City Beat: Rockford’s future a collective effort

Mayor Morrissey drives home the need for ‘collective impact’ in continuing to rebuild Rockford.

By Shane Nicholson 
Managing Editor

If you had to place your bet today the safe money would be on Mayor Larry Morrissey pushing on for a fourth term.

At his 11th State of the City address Wednesday, the mayor laid out a wide-sweeping agenda for the next year and the overriding message was clear: collective impact.

During a nearly 90 minute presentation at the Nordlof Center’s Sullivan Theater, Morrissey highlighted the recent successes in the city while also mulling over failures of the past 12 months.

“When you’re losing, all the focus is inward,” he said. “When you’re winning, it’s outward. It’s out there, and people can see that.”

The mayor touted the passing of the 1 percent sales tax referendum for a third time, calling it a vital part of rebuilding Rockford’s infrastructure.

“Because of you, we’ve been able to invest over $128 million in local funds into these projects,” he said. “That’s local funds. With state and federal matching funds, that’s over $388 million in leveraged investments.”

Morrissey praised the work of city departments that have come together to deliver an overall plan for progress, and said that keeping that momentum was crucial in light of conditions in Springfield.

“We have to keep moving forward, because god knows we can’t always rely on the state and federal government.”

Fair housing, certainly one of the hot button topics of the past year, got a fair shake during the hour-and-a-half speech. Morrissey said the task of providing an equal opportunity for all of the city’s residents to succeed was not one to take lightly.

“It’s not easy; it’s challenging,” he said. “Why? Because there’s fear. We have to overcome that.”

The mayor was at times forceful in driving home the message of citizen engagement in solving the city’s housing crisis, highlighting projects in all parts of the community.

“Not only are we rebuilding everywhere, we’re rebuilding for everyone.”

He stressed the need to work with lenders to end the trend of zombie properties across Rockford: houses stuck in foreclosure limbo, no longer in the care of an owner but neglected by the banks that hold the titles.

“These homes have created a structural risk,” Morrissey said, “and created barriers in our community.”

Turning to the fight against veterans’ homelessness, the typically cool and calm Morrissey was at times emotional as he described the work to bring vet homelessness to functional zero.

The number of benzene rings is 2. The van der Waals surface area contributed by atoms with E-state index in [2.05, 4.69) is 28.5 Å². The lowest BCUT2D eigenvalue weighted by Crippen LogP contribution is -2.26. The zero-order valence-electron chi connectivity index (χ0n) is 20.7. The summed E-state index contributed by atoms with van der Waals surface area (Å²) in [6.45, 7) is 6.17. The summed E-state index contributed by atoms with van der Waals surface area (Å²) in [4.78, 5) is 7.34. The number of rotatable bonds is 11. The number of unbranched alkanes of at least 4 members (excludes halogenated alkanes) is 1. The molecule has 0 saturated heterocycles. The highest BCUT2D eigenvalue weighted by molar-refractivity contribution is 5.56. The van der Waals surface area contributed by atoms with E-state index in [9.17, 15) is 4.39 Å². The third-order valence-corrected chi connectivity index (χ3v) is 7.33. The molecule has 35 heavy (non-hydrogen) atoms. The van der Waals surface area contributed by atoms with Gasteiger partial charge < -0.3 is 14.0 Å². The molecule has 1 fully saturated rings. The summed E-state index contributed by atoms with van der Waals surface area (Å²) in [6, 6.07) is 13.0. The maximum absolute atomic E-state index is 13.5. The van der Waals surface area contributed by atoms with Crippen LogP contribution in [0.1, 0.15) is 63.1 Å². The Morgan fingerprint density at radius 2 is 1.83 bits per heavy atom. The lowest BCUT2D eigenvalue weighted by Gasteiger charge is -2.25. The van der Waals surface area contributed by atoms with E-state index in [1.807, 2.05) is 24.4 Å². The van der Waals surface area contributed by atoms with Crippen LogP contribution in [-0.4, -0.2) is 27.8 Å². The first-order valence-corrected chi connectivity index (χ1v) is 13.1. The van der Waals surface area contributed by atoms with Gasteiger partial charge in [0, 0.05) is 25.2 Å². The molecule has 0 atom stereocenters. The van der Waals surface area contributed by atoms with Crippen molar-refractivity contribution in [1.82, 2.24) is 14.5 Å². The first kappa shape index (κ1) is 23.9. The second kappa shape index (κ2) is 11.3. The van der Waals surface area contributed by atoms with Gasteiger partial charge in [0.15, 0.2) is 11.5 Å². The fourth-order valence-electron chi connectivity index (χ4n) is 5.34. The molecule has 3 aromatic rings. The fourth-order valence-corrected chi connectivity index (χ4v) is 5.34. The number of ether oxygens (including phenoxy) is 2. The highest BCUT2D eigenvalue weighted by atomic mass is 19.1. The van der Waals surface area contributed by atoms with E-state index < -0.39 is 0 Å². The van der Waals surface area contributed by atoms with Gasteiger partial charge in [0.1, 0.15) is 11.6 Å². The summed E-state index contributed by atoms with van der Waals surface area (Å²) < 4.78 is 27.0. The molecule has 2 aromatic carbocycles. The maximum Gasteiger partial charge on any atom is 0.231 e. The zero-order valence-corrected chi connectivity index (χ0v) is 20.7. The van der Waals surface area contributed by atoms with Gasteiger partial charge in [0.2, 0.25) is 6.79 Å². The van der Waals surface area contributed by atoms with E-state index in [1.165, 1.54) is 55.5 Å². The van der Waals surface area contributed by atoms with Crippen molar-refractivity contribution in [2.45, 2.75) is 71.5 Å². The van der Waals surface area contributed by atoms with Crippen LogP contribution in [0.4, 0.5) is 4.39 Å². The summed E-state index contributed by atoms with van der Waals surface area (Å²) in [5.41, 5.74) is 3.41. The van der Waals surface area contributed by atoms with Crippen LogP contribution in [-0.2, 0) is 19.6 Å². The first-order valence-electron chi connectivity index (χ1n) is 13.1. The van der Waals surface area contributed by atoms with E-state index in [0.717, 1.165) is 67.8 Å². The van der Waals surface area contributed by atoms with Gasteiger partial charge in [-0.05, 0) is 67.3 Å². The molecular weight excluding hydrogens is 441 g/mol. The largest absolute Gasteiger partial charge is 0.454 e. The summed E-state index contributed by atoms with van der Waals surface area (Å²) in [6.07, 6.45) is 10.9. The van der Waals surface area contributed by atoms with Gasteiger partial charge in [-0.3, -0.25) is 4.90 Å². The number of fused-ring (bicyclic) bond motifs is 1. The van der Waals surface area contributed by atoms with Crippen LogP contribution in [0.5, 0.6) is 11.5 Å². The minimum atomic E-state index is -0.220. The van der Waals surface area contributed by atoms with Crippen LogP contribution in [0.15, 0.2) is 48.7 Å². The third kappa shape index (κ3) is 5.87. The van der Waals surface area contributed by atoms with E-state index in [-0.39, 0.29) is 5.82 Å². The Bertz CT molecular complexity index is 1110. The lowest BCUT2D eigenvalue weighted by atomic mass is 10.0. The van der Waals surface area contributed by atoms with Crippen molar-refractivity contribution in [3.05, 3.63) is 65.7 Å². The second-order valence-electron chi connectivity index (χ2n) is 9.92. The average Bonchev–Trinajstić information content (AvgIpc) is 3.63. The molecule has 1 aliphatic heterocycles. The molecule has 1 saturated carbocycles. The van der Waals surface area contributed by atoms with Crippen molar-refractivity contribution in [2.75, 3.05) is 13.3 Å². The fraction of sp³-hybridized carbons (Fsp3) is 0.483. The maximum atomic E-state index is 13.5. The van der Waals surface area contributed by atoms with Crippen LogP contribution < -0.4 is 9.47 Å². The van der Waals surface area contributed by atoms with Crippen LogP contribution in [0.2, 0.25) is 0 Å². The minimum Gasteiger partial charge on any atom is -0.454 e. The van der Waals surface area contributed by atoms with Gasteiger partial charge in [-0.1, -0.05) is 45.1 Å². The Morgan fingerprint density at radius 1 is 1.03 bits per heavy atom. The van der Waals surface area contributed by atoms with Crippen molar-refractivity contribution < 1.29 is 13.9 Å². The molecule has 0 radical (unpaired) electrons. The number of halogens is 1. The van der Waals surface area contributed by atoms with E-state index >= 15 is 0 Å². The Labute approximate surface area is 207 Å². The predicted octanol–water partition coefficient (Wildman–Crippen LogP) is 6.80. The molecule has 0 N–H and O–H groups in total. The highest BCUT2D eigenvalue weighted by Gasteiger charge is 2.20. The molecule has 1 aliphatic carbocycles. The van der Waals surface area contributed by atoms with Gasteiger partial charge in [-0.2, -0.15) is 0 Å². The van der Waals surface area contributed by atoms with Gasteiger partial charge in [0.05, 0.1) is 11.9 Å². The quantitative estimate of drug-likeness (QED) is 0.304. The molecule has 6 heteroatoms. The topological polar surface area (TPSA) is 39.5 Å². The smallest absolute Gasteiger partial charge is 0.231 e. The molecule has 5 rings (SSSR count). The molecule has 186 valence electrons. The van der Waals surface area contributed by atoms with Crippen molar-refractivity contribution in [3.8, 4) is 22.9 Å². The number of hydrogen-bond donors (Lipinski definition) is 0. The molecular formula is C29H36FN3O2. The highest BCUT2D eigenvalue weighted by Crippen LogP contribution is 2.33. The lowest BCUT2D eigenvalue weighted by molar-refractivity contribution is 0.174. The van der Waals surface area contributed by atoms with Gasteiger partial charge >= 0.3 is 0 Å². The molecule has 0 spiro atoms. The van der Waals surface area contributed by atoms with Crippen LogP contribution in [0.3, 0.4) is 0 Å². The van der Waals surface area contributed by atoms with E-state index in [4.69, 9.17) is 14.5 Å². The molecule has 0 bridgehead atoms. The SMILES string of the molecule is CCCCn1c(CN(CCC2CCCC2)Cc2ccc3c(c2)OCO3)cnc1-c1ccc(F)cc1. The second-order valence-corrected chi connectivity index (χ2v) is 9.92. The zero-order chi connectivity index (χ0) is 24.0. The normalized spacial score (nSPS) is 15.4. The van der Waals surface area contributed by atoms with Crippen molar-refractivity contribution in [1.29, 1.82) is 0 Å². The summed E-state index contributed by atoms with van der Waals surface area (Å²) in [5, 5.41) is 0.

“I didn’t want to set a goal and disappoint veterans,” he said. “I wanted to reach that goal.”

Morrissey praised partners in the community who came together and found solutions to the homelessness problem, but he warned that the fight was far from over.

“When you get to functional zero, the last thing you want is to see a story in the news – is to lose that,” he said.

“But no one else in the country got that done; you should be proud to be part of the community that did.”

Morrissey said that same collective effort needed to be applied to other issues impacting the city. Stemming violent crime, domestic violence, childhood poverty and violence against children were his top priorities on the night.

“I don’t want to be known as the community where’s it easy to commit crime,” the mayor told the audience, saying that law enforcement agencies must continue working together to find solutions. “Anyone who tells you either I or the city aren’t interested in law enforcement collaboration is wrong.”

Morrissey was again visibly shaken as he described the problems facing Rockford’s youths. The city ranks among the worst in the state in child abuse and neglect.

“Collectively, we have failed to protect our children, and I believe we can and will act now to improve these outcomes,” he said. “When I hear about the challenges of abuse and neglect in this community, I know we can do a better job protecting them.”

The mayor also touted the need for continued investment in education programs across all age groups.

“We have a lot of individuals who need to know that lifelong learning is an opportunity for them,” said Morrissey. “We can’t (spur growth) without innovating and supporting our companies with education investments.”

Continuing work with businesses and education partners across the city is the path forward, the mayor said, and bringing all the parties to the table to keep pushing on was high on his list.

“We’re supporting economic growth for all parts of the city, and all people in the city,” he said, adding that the success of pilot programs was an indicator for Rockford to move ahead with community education initiatives. “We want to do this good work all the time.”

Turning his attention downstate, the mayor lamented the ongoing impasse in Springfield. He said that leaning on legislators and leaders to view programs such as the current River Edge tax credits and proposed passenger rail service as vital not only to the city but the entire state. But, he added, that city hall couldn’t do it alone.

“As long as it’s just the City of Rockford, we won’t get anything done,” said Morrissey.

And so the State of the City ended as it started: a call for investment, a call for buy-in, a call to the community. Whether Morrissey seeks re-election in 2017 or not, one thing is certain: collective impact will be the driving force as Rockford continues to move forward.

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